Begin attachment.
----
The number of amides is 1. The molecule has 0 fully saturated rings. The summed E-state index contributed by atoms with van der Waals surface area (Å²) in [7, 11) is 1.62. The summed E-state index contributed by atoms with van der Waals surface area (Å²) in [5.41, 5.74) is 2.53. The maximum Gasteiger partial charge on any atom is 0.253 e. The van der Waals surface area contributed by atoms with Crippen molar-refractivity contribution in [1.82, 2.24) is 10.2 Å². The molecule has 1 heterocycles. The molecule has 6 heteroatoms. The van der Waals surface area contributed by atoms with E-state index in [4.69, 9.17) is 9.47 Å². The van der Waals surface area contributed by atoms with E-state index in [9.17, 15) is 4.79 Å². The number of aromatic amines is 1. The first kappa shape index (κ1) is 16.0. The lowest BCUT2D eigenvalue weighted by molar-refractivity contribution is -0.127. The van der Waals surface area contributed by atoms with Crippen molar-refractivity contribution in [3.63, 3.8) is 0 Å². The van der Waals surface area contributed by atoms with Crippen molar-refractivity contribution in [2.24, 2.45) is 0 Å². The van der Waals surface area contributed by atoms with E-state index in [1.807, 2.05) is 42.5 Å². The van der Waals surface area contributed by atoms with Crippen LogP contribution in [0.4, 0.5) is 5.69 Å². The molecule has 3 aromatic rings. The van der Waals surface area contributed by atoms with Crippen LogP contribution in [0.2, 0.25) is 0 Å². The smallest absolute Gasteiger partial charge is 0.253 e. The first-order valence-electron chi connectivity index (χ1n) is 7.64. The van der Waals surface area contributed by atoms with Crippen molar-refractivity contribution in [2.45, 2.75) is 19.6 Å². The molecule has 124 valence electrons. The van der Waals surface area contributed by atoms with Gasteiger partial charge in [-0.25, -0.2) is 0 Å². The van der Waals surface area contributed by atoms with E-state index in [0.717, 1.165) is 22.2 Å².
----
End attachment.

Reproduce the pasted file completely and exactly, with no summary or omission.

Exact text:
The number of amides is 1. The molecule has 0 fully saturated rings. The summed E-state index contributed by atoms with van der Waals surface area (Å²) in [7, 11) is 1.62. The summed E-state index contributed by atoms with van der Waals surface area (Å²) in [5.41, 5.74) is 2.53. The maximum Gasteiger partial charge on any atom is 0.253 e. The van der Waals surface area contributed by atoms with Crippen molar-refractivity contribution in [1.82, 2.24) is 10.2 Å². The molecule has 1 heterocycles. The molecule has 6 heteroatoms. The van der Waals surface area contributed by atoms with E-state index in [4.69, 9.17) is 9.47 Å². The van der Waals surface area contributed by atoms with E-state index in [9.17, 15) is 4.79 Å². The number of aromatic amines is 1. The first kappa shape index (κ1) is 16.0. The lowest BCUT2D eigenvalue weighted by molar-refractivity contribution is -0.127. The van der Waals surface area contributed by atoms with Crippen molar-refractivity contribution in [3.63, 3.8) is 0 Å². The van der Waals surface area contributed by atoms with Crippen molar-refractivity contribution in [2.24, 2.45) is 0 Å². The van der Waals surface area contributed by atoms with E-state index in [1.807, 2.05) is 42.5 Å². The van der Waals surface area contributed by atoms with Crippen LogP contribution in [0.4, 0.5) is 5.69 Å². The molecule has 3 aromatic rings. The van der Waals surface area contributed by atoms with Crippen LogP contribution in [0.2, 0.25) is 0 Å². The smallest absolute Gasteiger partial charge is 0.253 e. The first-order valence-electron chi connectivity index (χ1n) is 7.64. The van der Waals surface area contributed by atoms with Crippen molar-refractivity contribution in [2.45, 2.75) is 19.6 Å². The molecule has 124 valence electrons. The van der Waals surface area contributed by atoms with Gasteiger partial charge in [-0.25, -0.2) is 0 Å². The van der Waals surface area contributed by atoms with E-state index in [0.717, 1.165) is 22.2 Å².